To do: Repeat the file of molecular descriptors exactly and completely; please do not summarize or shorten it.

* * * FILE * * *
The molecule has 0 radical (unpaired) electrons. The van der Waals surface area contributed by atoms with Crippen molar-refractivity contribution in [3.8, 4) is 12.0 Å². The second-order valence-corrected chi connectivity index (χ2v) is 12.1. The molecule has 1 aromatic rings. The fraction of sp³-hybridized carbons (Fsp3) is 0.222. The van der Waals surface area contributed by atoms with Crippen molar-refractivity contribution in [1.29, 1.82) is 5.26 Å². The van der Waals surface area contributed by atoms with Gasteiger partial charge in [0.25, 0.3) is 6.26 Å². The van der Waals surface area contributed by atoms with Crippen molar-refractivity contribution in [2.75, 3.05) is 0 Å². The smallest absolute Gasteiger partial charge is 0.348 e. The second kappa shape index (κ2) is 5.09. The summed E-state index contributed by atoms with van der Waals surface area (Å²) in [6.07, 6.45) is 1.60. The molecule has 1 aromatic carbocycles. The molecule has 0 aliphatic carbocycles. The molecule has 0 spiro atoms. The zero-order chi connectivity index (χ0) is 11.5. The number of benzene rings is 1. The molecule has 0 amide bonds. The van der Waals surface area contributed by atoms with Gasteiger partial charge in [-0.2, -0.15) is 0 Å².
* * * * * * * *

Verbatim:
The molecule has 0 radical (unpaired) electrons. The van der Waals surface area contributed by atoms with Crippen molar-refractivity contribution in [3.8, 4) is 12.0 Å². The second-order valence-corrected chi connectivity index (χ2v) is 12.1. The molecule has 1 aromatic rings. The fraction of sp³-hybridized carbons (Fsp3) is 0.222. The van der Waals surface area contributed by atoms with Crippen molar-refractivity contribution in [1.29, 1.82) is 5.26 Å². The van der Waals surface area contributed by atoms with Gasteiger partial charge in [0.25, 0.3) is 6.26 Å². The van der Waals surface area contributed by atoms with Crippen molar-refractivity contribution in [2.75, 3.05) is 0 Å². The smallest absolute Gasteiger partial charge is 0.348 e. The second kappa shape index (κ2) is 5.09. The summed E-state index contributed by atoms with van der Waals surface area (Å²) in [6.07, 6.45) is 1.60. The molecule has 1 aromatic carbocycles. The molecule has 0 aliphatic carbocycles. The molecule has 0 spiro atoms. The zero-order chi connectivity index (χ0) is 11.5. The number of benzene rings is 1. The molecule has 0 amide bonds. The van der Waals surface area contributed by atoms with Gasteiger partial charge in [-0.2, -0.15) is 0 Å².